Identify if you have learned something insightful about yourself

Something prompted you to reach out for therapy. Ultimately you wanted to learn something about yourself, about a relationship dynamic, tools to cope, and skills for communication/ stress management/ problem-solving. 

Revisit the moment you reached out for therapy and identify if you have learned something insightful about yourself or have applied skills to manage better.

Do you generally look forward to therapy? Sometimes therapy is tough, but if you find yourself dreading your sessions, it is likely not working for you with this clinician or at this time.

Note life circumstances that have arisen since you started therapy- do you handle them differently than you would have pre-therapy? 

Some clients note things like:

  • “I don’t get overwhelmed and cry instantly anymore.” 
  • “I’ve avoided pursuing people who aren’t emotionally available to me.” 
  • “I feel much more present with my family.”
  • “This thing came up that in the past would have thrown me off kilter for weeks, but I just sort of dealt with it this time, and it worked out.”

Take a progress assessment

Does your therapist do a progress assessment? I recently sent a brief assessment to my regular clients, asking them to look at some common symptoms, rate how they’ve changed since working together and identify changes in their responses to life stressors. 

It can be a helpful tool to assess how therapy is working (or not) and provides an opportunity to make adjustments to your treatment. You can also talk to your therapist about your progress and ask for their observations.

What should you do if you don’t think your therapy is working?

Discuss with your therapist. Revisit your goals to clarify what you want to get out of your therapy. Your therapist may adjust their approach, offer new tools, implement additional assessments to track your goals, and so on.

If therapy continues to yield little-to-no benefit, consider whether a different therapist may help. You may seek someone who uses a different modality (like an art therapist), someone with a different approach (perhaps a more spiritually-focused counselor), or someone with whom you have better “chemistry.”

Taylor Remington

Taylor Remington

Founder and CEO, Impact Recovery Center

You feel more accepting of yourself

Therapy can help you to become more understanding and accepting of yourself. As therapy progresses, you may find that you are less judgmental of yourself and more understanding of your thoughts, feelings, and behaviors. 

You may also develop a better understanding of what influences your thoughts and behavior. When you become more self-aware and accepting, you will feel empowered to make positive changes in your life.

You improved interpersonal relationships

Therapy can also help you to build and maintain healthier relationships. As you work through issues related to self-esteemcommunication styles, or conflict resolution, you may find that your interpersonal relationships become stronger and more meaningful.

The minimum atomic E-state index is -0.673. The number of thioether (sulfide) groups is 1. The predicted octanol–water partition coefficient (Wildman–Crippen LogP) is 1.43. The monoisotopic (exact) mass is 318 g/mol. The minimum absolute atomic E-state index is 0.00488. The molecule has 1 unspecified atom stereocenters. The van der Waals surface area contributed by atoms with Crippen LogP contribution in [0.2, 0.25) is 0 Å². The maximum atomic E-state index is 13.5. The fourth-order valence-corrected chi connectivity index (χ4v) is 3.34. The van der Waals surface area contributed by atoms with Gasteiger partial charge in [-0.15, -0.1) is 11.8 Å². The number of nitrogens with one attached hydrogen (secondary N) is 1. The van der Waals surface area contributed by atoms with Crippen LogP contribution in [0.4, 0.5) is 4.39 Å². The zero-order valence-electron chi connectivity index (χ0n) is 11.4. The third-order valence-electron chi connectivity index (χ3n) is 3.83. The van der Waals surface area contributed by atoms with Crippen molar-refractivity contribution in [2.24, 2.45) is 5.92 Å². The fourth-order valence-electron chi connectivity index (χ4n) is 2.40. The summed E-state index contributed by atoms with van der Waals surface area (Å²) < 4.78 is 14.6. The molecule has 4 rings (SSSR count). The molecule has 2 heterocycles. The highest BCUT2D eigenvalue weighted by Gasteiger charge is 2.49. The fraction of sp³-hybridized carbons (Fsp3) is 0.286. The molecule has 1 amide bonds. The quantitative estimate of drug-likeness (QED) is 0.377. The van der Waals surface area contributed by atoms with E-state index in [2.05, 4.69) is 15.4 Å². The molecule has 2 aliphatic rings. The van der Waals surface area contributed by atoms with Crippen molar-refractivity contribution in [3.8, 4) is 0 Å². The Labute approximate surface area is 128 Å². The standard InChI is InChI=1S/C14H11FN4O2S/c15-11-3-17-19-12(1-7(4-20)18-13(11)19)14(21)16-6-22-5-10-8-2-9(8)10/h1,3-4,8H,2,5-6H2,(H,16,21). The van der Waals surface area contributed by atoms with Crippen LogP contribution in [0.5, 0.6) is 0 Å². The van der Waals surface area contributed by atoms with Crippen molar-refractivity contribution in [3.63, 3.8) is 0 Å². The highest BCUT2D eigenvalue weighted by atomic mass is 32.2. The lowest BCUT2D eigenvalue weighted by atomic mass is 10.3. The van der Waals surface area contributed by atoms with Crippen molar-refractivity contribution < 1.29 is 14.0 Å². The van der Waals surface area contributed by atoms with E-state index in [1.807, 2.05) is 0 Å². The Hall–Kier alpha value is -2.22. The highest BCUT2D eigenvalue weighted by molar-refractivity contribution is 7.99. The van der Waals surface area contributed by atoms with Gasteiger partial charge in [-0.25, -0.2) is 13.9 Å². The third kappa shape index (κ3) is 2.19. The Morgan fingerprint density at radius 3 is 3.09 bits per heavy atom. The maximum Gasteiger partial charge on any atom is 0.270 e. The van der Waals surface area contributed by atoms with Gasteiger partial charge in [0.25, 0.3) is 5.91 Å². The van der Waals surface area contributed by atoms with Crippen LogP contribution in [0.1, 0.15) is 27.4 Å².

You may also gain a better understanding of how feelings, such as anger or insecurity, can impact your relationships with others.

You have a better understanding of the issues

When you start therapy, you may feel overwhelmed and confused by your thoughts and emotions. As therapy progresses, you should gain a better understanding of the issues that are impacting your life. 

You might discover patterns between certain behaviors or feelings and start to recognize how they manifest in different situations. Taking time to understand the underlying causes of your problems can help you develop strategies for dealing with them in the future.

You developed more effective coping strategies

Therapy can help you develop better-coping strategies for dealing with difficult situations and emotions. As your understanding of yourself and your issues deepens, you may be able to identify strategies that work best for you in different scenarios. 

You might also start to recognize when particular coping strategies are not helpful or even harmful. Developing more effective coping skills can help you to manage your emotions and lead a happier, healthier life.

AJ Silberman-Moffitt

AJ Silberman-Moffitt

Senior Editor, Tandem

For years, I avoided going to therapy. I was one of those people who thought they knew everything and that a therapist would never be able to help me. 

I also mistakenly believed that people who accused me of having problems or issues were the ones in the wrong. All of this could not have been farther from the truth. 

Now that I go to therapy, I know how beneficial it can be. Below are some ways to know that therapy is working.

The black cloud has been lifted 

Before, no matter what you were doing, everything seemed to be lined with a black cloud. You would hear other people talk about great things happening to them, but you never seemed to feel this way. Now that you go to therapy, you can see things more positively.